Energy Modeling

Water Resources at SEI-US
COMMEND website

Latest Projects

Show All Energy Modeling Projects

Revision and update of elements of Mexico's Low Emissions Development Strategy

Staff: Heaps, C. ; Clark, V.
Date: 2012-13

Research Area(s): Energy Modeling ; Climate Mitigation Policy

Description: SEI is helping Mexico update its national emissions baseline and identify climate change mitigation opportunities. In recent years, the Mexican government has been involved in various efforts related to climate change and the reduction of greenhouse gas emissions, all with the broader intent of developing a national emissions reduction strategy. This project seeks to revise, update, and strengthen these previous efforts, and generate key elements for the formulation and implementation of a long-term national Low-Emissions Development Strategy, using the LEAP system and drawing on SEI's mitigation expertise.
More information

Fixing Critical Accounting Gaps in Bioenergy

Staff: Lazarus, M. ; Lee, C.M. ; Heaps, C. ; Clark, V.
Date: 2012-ongoing
Client/Funder: SEI Core

Research Area(s): Climate Mitigation Policy ; Energy Modeling

Description: Current bioenergy accounting approaches have led to a "critical climate accounting error" in the treatment of greenhouse gas emissions from biomass combustion. SEI is conducting research to identify suitable analytical approaches to better account for bioenergy impacts in GHG mitigation analyses, and to incorporate one or more approach into SEI's LEAP energy planning software.

Statewide Integrated Water and Energy Planning in California

Staff: Purkey, D. ; Joyce, B. ; Sieber, J. ; Heaps, C. ; National Center for Atmospheric Research; Pacific Gas and Electric Company; Lawrence Berkeley National Laboratory
Date: 2010-ongoing
Client/Funder: National Oceanic and Atmospheric Administration (NOAA); California Energy Commission (CEC)

Research Area(s): Water Resources ; Energy Modeling

Description: This project involves linking SEI's Water Evaluation and Planning (WEAP) and Long-range Energy Alternatives Planning (LEAP) systems to create an integrated platform to explore water and energy interactions and feedbacks. It builds on work done in a 2010 case study of the American River Watershed in California. It is estimated that nearly 20% of California's energy consumption is associated with moving, lifting, treating, and using water. For this project, SEI has partnered with the state Department of Water Resources, which is responsible for guiding California's water future; the California Energy Commission, the coordinating agency to address climate change and reduce greenhouse emissions; and the Pacific Gas and Electric Company (PG&E), which provides natural gas and electric service to millions in northern and central California. We will link water management options, such as reuse, reservoir re-operation, demand-side management, land use changes, etc., as represented in the WEAP portion of the tool, to models of the electric utility serving the water utilities, as represented in LEAP. In addition to a new decision support tool, the results of this case study will be used to develop a final report on the Northern California's water future and its implications for energy demands.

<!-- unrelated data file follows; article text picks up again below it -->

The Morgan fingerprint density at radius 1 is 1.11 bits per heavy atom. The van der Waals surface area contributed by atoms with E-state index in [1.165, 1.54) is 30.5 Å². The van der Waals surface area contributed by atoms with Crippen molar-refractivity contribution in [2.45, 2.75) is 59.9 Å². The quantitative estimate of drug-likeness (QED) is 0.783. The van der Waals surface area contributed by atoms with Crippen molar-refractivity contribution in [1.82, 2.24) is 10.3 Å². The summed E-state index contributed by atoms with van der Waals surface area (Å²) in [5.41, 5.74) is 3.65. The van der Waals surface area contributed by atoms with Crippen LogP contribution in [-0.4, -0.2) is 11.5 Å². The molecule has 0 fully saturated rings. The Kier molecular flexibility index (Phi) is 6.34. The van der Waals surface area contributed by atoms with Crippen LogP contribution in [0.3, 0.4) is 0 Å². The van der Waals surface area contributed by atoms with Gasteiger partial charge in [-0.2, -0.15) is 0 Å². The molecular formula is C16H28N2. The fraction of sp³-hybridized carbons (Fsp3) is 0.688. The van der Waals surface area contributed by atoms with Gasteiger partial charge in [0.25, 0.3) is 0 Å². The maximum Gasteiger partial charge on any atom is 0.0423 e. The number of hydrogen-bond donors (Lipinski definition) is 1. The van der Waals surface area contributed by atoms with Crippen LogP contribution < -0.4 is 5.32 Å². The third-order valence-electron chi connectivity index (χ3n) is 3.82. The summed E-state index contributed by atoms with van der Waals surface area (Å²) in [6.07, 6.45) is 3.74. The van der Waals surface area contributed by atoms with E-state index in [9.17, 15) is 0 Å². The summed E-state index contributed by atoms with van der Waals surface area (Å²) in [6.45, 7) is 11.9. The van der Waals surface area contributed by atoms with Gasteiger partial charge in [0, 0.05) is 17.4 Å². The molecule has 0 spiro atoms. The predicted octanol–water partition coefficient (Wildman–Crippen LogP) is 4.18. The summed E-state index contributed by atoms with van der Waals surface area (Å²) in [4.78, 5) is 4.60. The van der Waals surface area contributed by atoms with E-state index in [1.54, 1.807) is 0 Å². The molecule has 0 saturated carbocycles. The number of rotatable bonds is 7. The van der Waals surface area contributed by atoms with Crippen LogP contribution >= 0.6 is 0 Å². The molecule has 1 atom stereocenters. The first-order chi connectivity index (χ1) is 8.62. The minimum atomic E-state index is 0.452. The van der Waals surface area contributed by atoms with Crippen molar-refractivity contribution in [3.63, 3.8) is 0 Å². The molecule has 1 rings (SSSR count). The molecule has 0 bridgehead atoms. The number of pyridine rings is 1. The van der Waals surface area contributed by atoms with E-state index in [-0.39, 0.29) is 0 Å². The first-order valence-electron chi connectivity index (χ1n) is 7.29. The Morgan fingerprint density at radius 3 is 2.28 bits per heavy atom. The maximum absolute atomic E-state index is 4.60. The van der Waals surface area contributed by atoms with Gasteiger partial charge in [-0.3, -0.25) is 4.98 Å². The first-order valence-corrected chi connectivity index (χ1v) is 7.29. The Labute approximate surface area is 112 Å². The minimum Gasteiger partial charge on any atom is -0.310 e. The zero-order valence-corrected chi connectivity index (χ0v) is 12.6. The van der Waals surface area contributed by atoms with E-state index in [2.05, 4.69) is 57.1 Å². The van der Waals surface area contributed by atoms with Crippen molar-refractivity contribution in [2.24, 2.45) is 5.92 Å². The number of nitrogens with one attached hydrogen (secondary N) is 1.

Community for Energy Environment and Development (COMMEND)

Staff: Heaps, C. ; Clark, V. ; Kollmuss, A. ; Fundacion Bariloche; United Nations Development Programme; various governments
Date: 2002-ongoing
Client/Funder: Governments of the Netherlands and Sweden

Research Area(s): Energy Modeling

Description: COMMEND (COMMunity for ENergy environment & Development) is an international initiative managed by SEI and designed to foster a community among energy analysts working on energy for sustainable development. A premise of COMMEND is that institutional and human capacity for energy and environmental analysis is in short supply, and that Southern analysts are isolated from their colleagues in other institutions and from sources of institutional support in both the North and South. COMMEND is primarily a web-based initiative to provide technical support, but also encompasses workshops held around the world to train energy and environment professionals in the techniques needed for energy planning and greenhouse gas mitigation assessment, 11 particularly through the use of SEI's LEAP modeling software. Activities in 2010 included the dissemination of new "starter" LEAP data sets for 104 countries via the COMMEND website and the organization of numerous trainings including workshops in Argentina, the Bahamas, Benin, Cuba, Estonia, Indonesia, South Korea, Mexico, Mozambique and Paraguay. 2010 also saw the expansion of the program, with Tory Clark joining Charlie Heaps on the COMMEND team as a trainer and LEAP expert.